The more genealogy blogs I read, the more I feel that mine is unique. Not better, because it’s not, just unique.
I don’t think a single one of us got into genealogy because of names and dates. We got into genealogy because of the stories and the mysteries. But names and dates have become almost the genealogical standard.
We are so much more than that. I love history as much as the next person, maybe more. I can rattle names and dates off the top of my head like the complete nerd I am. But what intrigues me are the stories, the answer to the Whys and Hows, and not so much the short answer questions.
I abhor crafting sentences that start with “So and so was born on X date to Y parents.” My writing style has never been short, choppy sentences. I adore commas.
But most of it has to do with how I wish to be remembered. I don’t want to be known to my family as that boring, nerdy genealogist. I want to be the one known as the fun, engaging story teller.
But that doesn’t mean I don’t like or desire facts. I do. I just try to turn those facts into an engaging story of what probably happened. The records leave me clues to extrapolate into a story.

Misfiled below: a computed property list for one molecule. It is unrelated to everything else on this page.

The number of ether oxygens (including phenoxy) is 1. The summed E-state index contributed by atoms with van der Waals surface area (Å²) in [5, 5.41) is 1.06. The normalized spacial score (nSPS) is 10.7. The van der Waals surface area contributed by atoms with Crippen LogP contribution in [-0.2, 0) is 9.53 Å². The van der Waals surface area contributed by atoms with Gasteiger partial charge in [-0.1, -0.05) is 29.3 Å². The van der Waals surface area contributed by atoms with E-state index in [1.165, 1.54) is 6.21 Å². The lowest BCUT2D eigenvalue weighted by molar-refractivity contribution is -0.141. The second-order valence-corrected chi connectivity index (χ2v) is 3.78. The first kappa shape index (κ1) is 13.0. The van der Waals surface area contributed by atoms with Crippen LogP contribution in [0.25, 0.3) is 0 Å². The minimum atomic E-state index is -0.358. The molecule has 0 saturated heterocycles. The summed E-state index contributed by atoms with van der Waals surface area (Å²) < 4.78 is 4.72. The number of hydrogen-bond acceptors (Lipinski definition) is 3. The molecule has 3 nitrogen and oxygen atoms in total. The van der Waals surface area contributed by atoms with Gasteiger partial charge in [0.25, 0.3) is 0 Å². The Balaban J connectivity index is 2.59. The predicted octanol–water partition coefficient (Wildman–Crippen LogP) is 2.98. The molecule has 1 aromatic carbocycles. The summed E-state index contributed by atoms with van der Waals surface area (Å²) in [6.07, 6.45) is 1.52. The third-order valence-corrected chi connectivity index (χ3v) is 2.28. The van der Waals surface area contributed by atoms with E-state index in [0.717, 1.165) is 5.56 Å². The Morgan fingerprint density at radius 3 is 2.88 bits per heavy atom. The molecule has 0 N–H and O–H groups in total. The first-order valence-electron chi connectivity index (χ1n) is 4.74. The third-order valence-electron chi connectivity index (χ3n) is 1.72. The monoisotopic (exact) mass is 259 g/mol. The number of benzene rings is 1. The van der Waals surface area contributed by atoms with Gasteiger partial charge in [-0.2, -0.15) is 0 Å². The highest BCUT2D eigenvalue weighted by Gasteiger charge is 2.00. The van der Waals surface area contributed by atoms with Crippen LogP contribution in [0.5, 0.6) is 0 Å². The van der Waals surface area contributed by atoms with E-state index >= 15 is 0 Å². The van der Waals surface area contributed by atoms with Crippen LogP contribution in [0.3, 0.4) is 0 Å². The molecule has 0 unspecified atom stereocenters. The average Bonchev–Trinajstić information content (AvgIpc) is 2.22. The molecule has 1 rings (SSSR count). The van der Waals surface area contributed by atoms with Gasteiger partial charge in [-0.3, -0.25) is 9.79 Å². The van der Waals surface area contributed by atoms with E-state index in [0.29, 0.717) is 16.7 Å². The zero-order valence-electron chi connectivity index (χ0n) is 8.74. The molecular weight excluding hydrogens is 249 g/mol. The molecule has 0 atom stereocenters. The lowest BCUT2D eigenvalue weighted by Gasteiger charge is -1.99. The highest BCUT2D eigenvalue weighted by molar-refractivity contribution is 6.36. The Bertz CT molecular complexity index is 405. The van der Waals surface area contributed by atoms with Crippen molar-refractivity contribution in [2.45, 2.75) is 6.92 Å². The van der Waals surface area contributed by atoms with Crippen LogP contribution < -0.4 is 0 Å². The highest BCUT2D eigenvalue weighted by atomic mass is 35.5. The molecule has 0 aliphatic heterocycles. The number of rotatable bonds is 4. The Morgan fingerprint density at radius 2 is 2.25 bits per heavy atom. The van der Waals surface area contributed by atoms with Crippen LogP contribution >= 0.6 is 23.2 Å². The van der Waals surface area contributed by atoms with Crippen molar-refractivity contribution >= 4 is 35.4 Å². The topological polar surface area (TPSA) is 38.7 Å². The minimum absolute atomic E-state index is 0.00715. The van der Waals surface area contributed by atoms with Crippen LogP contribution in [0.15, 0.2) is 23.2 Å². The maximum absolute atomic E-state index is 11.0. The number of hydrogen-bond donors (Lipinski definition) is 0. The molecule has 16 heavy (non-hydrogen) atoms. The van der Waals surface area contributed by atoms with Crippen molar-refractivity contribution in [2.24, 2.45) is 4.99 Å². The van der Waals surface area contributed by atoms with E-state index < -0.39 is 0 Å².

It took me a long time to find my voice on this blog. I called it “Adventures of an Untameable Genealogist” for a reason. It’s just as much about me and my reactions as it is about the people I’m researching.
I’ve gotten an email or two about the way I describe ancestors dying. Needless to say, they weren’t happy. They think I’m morbid and have a preoccupation with death. I hate to tell you this, but anyone who does genealogy deals with 99% dead people. I just think we all have this idea of people dying a long time ago by just closing their eyes and souls peacefully leaving bodies. Hate to tell you, but that’s not what happened.
Death is an important part of life and it’s my job to make that as real as I make their marriage or their day to day activities. Truth is, people suffered needlessly before modern medicine. That suffering influenced the survivors and, in children, how they turned out. Our ancestors saw things that changed them and the people they would eventually become.
There is a reason why we do the things we do and that is what I’m interested in. I want to know what motivated the soldier to enlist and go far from home. I want to know how someone died, not just when. I want to know why Tilby Smith had his wife murdered. I want to know what it was like to watch your mother give birth multiple times only to lose her life after one too many. I want to know what churches our ancestors prayed in when hope was almost gone. I just want to know.
I hope you do as well.